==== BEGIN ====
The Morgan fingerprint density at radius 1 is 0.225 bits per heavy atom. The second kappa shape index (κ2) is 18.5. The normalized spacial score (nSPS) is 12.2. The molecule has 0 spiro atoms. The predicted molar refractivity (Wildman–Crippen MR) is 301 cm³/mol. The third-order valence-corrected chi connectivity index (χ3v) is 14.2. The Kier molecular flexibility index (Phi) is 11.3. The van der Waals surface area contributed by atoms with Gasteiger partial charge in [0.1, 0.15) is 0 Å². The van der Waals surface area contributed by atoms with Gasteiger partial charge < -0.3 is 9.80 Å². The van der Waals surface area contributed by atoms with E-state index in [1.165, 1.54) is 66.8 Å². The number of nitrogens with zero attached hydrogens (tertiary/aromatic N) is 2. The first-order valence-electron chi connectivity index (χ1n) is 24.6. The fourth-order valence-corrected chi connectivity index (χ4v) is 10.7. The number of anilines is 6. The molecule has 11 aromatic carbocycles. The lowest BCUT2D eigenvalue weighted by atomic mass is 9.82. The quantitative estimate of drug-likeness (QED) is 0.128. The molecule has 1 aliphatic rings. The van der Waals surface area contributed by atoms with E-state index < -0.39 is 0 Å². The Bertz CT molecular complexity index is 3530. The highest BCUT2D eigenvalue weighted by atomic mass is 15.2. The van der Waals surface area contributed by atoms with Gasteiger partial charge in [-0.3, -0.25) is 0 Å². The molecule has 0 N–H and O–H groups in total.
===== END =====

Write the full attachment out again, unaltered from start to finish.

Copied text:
The Morgan fingerprint density at radius 1 is 0.225 bits per heavy atom. The second kappa shape index (κ2) is 18.5. The normalized spacial score (nSPS) is 12.2. The molecule has 0 spiro atoms. The predicted molar refractivity (Wildman–Crippen MR) is 301 cm³/mol. The third-order valence-corrected chi connectivity index (χ3v) is 14.2. The Kier molecular flexibility index (Phi) is 11.3. The van der Waals surface area contributed by atoms with Gasteiger partial charge in [0.1, 0.15) is 0 Å². The van der Waals surface area contributed by atoms with Gasteiger partial charge < -0.3 is 9.80 Å². The van der Waals surface area contributed by atoms with E-state index in [1.165, 1.54) is 66.8 Å². The number of nitrogens with zero attached hydrogens (tertiary/aromatic N) is 2. The first-order valence-electron chi connectivity index (χ1n) is 24.6. The fourth-order valence-corrected chi connectivity index (χ4v) is 10.7. The number of anilines is 6. The molecule has 11 aromatic carbocycles. The lowest BCUT2D eigenvalue weighted by atomic mass is 9.82. The quantitative estimate of drug-likeness (QED) is 0.128. The molecule has 1 aliphatic rings. The van der Waals surface area contributed by atoms with E-state index < -0.39 is 0 Å². The Bertz CT molecular complexity index is 3530. The highest BCUT2D eigenvalue weighted by atomic mass is 15.2. The van der Waals surface area contributed by atoms with Gasteiger partial charge in [-0.3, -0.25) is 0 Å². The molecule has 0 N–H and O–H groups in total.